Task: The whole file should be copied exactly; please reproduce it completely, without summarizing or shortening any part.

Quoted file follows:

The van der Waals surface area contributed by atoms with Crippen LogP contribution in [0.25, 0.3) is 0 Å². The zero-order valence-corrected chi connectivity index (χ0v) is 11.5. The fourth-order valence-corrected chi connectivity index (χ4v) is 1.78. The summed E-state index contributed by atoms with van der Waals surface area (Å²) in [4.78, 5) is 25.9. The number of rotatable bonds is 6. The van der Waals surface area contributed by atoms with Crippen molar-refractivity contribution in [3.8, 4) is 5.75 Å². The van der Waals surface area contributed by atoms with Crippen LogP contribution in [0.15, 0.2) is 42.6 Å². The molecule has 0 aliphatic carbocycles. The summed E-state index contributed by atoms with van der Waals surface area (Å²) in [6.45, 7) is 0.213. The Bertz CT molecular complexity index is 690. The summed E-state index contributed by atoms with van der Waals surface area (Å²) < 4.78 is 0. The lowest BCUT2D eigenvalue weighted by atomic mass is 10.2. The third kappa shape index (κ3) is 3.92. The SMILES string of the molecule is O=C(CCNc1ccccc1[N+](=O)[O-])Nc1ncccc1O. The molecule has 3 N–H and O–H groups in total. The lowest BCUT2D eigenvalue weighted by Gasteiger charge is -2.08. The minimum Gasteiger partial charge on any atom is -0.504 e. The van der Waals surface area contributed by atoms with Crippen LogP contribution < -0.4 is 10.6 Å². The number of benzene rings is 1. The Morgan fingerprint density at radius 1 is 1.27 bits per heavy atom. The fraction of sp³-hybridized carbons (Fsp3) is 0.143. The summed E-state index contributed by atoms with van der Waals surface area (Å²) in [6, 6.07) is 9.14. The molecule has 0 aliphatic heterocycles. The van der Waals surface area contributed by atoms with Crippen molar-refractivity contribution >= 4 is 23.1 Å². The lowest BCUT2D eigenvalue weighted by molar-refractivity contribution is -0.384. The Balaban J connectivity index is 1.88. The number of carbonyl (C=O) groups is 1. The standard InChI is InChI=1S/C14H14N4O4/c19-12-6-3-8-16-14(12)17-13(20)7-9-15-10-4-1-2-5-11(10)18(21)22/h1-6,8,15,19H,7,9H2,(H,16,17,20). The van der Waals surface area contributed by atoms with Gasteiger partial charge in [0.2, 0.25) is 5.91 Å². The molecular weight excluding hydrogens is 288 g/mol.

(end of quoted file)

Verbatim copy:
The van der Waals surface area contributed by atoms with Crippen LogP contribution in [0.25, 0.3) is 0 Å². The zero-order valence-corrected chi connectivity index (χ0v) is 11.5. The fourth-order valence-corrected chi connectivity index (χ4v) is 1.78. The summed E-state index contributed by atoms with van der Waals surface area (Å²) in [4.78, 5) is 25.9. The number of rotatable bonds is 6. The van der Waals surface area contributed by atoms with Crippen molar-refractivity contribution in [3.8, 4) is 5.75 Å². The van der Waals surface area contributed by atoms with Crippen LogP contribution in [0.15, 0.2) is 42.6 Å². The molecule has 0 aliphatic carbocycles. The summed E-state index contributed by atoms with van der Waals surface area (Å²) in [6.45, 7) is 0.213. The Bertz CT molecular complexity index is 690. The summed E-state index contributed by atoms with van der Waals surface area (Å²) < 4.78 is 0. The lowest BCUT2D eigenvalue weighted by atomic mass is 10.2. The third kappa shape index (κ3) is 3.92. The SMILES string of the molecule is O=C(CCNc1ccccc1[N+](=O)[O-])Nc1ncccc1O. The molecule has 3 N–H and O–H groups in total. The lowest BCUT2D eigenvalue weighted by Gasteiger charge is -2.08. The minimum Gasteiger partial charge on any atom is -0.504 e. The van der Waals surface area contributed by atoms with Crippen LogP contribution < -0.4 is 10.6 Å². The number of benzene rings is 1. The Morgan fingerprint density at radius 1 is 1.27 bits per heavy atom. The fraction of sp³-hybridized carbons (Fsp3) is 0.143. The summed E-state index contributed by atoms with van der Waals surface area (Å²) in [6, 6.07) is 9.14. The molecule has 0 aliphatic heterocycles. The van der Waals surface area contributed by atoms with Crippen molar-refractivity contribution >= 4 is 23.1 Å². The lowest BCUT2D eigenvalue weighted by molar-refractivity contribution is -0.384. The Balaban J connectivity index is 1.88. The number of carbonyl (C=O) groups is 1. The standard InChI is InChI=1S/C14H14N4O4/c19-12-6-3-8-16-14(12)17-13(20)7-9-15-10-4-1-2-5-11(10)18(21)22/h1-6,8,15,19H,7,9H2,(H,16,17,20). The van der Waals surface area contributed by atoms with Gasteiger partial charge in [0.2, 0.25) is 5.91 Å². The molecular weight excluding hydrogens is 288 g/mol.